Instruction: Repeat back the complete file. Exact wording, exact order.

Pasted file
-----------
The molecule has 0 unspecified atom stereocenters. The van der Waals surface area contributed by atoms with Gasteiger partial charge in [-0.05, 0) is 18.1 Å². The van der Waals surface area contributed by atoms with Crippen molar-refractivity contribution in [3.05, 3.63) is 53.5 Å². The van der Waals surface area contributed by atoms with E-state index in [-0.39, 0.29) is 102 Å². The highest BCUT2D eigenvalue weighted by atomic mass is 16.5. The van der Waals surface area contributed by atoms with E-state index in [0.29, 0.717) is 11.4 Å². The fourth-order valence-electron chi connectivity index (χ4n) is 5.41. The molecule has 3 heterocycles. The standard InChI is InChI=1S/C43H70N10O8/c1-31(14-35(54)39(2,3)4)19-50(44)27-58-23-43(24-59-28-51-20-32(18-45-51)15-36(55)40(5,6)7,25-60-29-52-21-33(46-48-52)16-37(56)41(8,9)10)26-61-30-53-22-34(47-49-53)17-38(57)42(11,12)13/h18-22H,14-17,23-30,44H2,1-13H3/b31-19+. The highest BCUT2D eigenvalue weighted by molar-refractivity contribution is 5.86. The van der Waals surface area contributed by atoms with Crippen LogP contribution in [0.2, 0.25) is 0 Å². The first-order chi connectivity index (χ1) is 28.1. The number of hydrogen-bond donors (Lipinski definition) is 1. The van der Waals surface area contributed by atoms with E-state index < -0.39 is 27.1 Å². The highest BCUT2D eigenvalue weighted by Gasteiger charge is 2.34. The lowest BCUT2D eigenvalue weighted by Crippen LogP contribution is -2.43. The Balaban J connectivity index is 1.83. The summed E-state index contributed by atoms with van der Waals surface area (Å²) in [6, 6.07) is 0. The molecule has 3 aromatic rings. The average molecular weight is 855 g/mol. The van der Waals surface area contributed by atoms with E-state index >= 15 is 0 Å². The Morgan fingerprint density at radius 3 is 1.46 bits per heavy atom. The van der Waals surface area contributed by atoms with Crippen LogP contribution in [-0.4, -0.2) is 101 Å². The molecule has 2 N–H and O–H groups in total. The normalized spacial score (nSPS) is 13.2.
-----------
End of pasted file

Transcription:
The molecule has 0 unspecified atom stereocenters. The van der Waals surface area contributed by atoms with Gasteiger partial charge in [-0.05, 0) is 18.1 Å². The van der Waals surface area contributed by atoms with Crippen molar-refractivity contribution in [3.05, 3.63) is 53.5 Å². The van der Waals surface area contributed by atoms with E-state index in [-0.39, 0.29) is 102 Å². The highest BCUT2D eigenvalue weighted by atomic mass is 16.5. The van der Waals surface area contributed by atoms with E-state index in [0.29, 0.717) is 11.4 Å². The fourth-order valence-electron chi connectivity index (χ4n) is 5.41. The molecule has 3 heterocycles. The standard InChI is InChI=1S/C43H70N10O8/c1-31(14-35(54)39(2,3)4)19-50(44)27-58-23-43(24-59-28-51-20-32(18-45-51)15-36(55)40(5,6)7,25-60-29-52-21-33(46-48-52)16-37(56)41(8,9)10)26-61-30-53-22-34(47-49-53)17-38(57)42(11,12)13/h18-22H,14-17,23-30,44H2,1-13H3/b31-19+. The highest BCUT2D eigenvalue weighted by molar-refractivity contribution is 5.86. The van der Waals surface area contributed by atoms with Crippen LogP contribution in [0.2, 0.25) is 0 Å². The first-order chi connectivity index (χ1) is 28.1. The number of hydrogen-bond donors (Lipinski definition) is 1. The van der Waals surface area contributed by atoms with E-state index < -0.39 is 27.1 Å². The highest BCUT2D eigenvalue weighted by Gasteiger charge is 2.34. The lowest BCUT2D eigenvalue weighted by Crippen LogP contribution is -2.43. The Balaban J connectivity index is 1.83. The summed E-state index contributed by atoms with van der Waals surface area (Å²) in [6, 6.07) is 0. The molecule has 3 aromatic rings. The average molecular weight is 855 g/mol. The van der Waals surface area contributed by atoms with E-state index >= 15 is 0 Å². The Morgan fingerprint density at radius 3 is 1.46 bits per heavy atom. The van der Waals surface area contributed by atoms with Crippen LogP contribution in [-0.4, -0.2) is 101 Å². The molecule has 2 N–H and O–H groups in total. The normalized spacial score (nSPS) is 13.2.